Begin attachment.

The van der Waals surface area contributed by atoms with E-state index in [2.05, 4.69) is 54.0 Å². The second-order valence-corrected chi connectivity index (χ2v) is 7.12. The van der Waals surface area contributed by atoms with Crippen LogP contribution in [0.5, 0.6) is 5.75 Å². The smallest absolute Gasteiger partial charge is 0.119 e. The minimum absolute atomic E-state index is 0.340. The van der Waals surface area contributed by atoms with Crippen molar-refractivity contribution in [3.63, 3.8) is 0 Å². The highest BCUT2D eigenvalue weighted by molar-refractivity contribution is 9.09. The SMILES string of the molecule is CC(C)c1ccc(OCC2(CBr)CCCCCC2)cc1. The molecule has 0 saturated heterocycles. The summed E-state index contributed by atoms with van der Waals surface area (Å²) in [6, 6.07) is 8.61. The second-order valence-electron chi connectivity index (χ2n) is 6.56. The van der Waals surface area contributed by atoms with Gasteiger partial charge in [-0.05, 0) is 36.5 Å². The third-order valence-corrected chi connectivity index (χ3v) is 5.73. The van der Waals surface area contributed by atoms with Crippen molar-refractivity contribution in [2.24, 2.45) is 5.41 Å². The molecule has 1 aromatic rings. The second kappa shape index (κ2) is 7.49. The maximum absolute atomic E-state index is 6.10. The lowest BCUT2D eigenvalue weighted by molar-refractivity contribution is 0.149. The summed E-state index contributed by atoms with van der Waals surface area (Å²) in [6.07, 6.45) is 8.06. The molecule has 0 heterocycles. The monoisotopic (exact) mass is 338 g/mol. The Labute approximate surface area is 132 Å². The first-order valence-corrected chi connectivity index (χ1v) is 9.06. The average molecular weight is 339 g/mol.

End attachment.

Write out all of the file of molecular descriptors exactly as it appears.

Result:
The van der Waals surface area contributed by atoms with E-state index in [2.05, 4.69) is 54.0 Å². The second-order valence-corrected chi connectivity index (χ2v) is 7.12. The van der Waals surface area contributed by atoms with Crippen LogP contribution in [0.5, 0.6) is 5.75 Å². The smallest absolute Gasteiger partial charge is 0.119 e. The minimum absolute atomic E-state index is 0.340. The van der Waals surface area contributed by atoms with Crippen molar-refractivity contribution in [3.63, 3.8) is 0 Å². The highest BCUT2D eigenvalue weighted by molar-refractivity contribution is 9.09. The SMILES string of the molecule is CC(C)c1ccc(OCC2(CBr)CCCCCC2)cc1. The molecule has 0 saturated heterocycles. The summed E-state index contributed by atoms with van der Waals surface area (Å²) in [6, 6.07) is 8.61. The second-order valence-electron chi connectivity index (χ2n) is 6.56. The van der Waals surface area contributed by atoms with Gasteiger partial charge in [-0.05, 0) is 36.5 Å². The third-order valence-corrected chi connectivity index (χ3v) is 5.73. The van der Waals surface area contributed by atoms with Crippen molar-refractivity contribution in [2.24, 2.45) is 5.41 Å². The molecule has 1 aromatic rings. The second kappa shape index (κ2) is 7.49. The maximum absolute atomic E-state index is 6.10. The lowest BCUT2D eigenvalue weighted by molar-refractivity contribution is 0.149. The summed E-state index contributed by atoms with van der Waals surface area (Å²) in [6.07, 6.45) is 8.06. The molecule has 0 heterocycles. The monoisotopic (exact) mass is 338 g/mol. The Labute approximate surface area is 132 Å². The first-order valence-corrected chi connectivity index (χ1v) is 9.06. The average molecular weight is 339 g/mol.